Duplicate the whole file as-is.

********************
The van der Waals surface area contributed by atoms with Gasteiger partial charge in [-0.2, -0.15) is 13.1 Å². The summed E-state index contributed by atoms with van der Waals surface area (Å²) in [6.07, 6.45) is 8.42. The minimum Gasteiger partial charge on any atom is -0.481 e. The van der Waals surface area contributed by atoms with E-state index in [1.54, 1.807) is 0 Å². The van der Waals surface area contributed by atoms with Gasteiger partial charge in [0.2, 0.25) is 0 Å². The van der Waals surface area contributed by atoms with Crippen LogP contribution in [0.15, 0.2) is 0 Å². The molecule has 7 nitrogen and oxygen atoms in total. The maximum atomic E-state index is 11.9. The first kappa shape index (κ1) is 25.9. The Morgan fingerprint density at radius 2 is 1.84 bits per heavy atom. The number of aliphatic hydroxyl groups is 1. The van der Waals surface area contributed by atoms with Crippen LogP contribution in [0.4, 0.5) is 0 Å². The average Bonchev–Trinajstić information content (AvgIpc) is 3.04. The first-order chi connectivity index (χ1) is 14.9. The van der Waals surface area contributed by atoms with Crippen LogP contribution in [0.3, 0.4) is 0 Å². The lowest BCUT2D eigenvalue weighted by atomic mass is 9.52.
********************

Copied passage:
The van der Waals surface area contributed by atoms with Gasteiger partial charge in [-0.2, -0.15) is 13.1 Å². The summed E-state index contributed by atoms with van der Waals surface area (Å²) in [6.07, 6.45) is 8.42. The minimum Gasteiger partial charge on any atom is -0.481 e. The van der Waals surface area contributed by atoms with E-state index in [1.54, 1.807) is 0 Å². The van der Waals surface area contributed by atoms with Gasteiger partial charge in [0.2, 0.25) is 0 Å². The van der Waals surface area contributed by atoms with Crippen LogP contribution in [0.15, 0.2) is 0 Å². The molecule has 7 nitrogen and oxygen atoms in total. The maximum atomic E-state index is 11.9. The first kappa shape index (κ1) is 25.9. The Morgan fingerprint density at radius 2 is 1.84 bits per heavy atom. The number of aliphatic hydroxyl groups is 1. The van der Waals surface area contributed by atoms with Crippen LogP contribution in [0.4, 0.5) is 0 Å². The average Bonchev–Trinajstić information content (AvgIpc) is 3.04. The first-order chi connectivity index (χ1) is 14.9. The van der Waals surface area contributed by atoms with Crippen LogP contribution in [0.3, 0.4) is 0 Å². The lowest BCUT2D eigenvalue weighted by atomic mass is 9.52.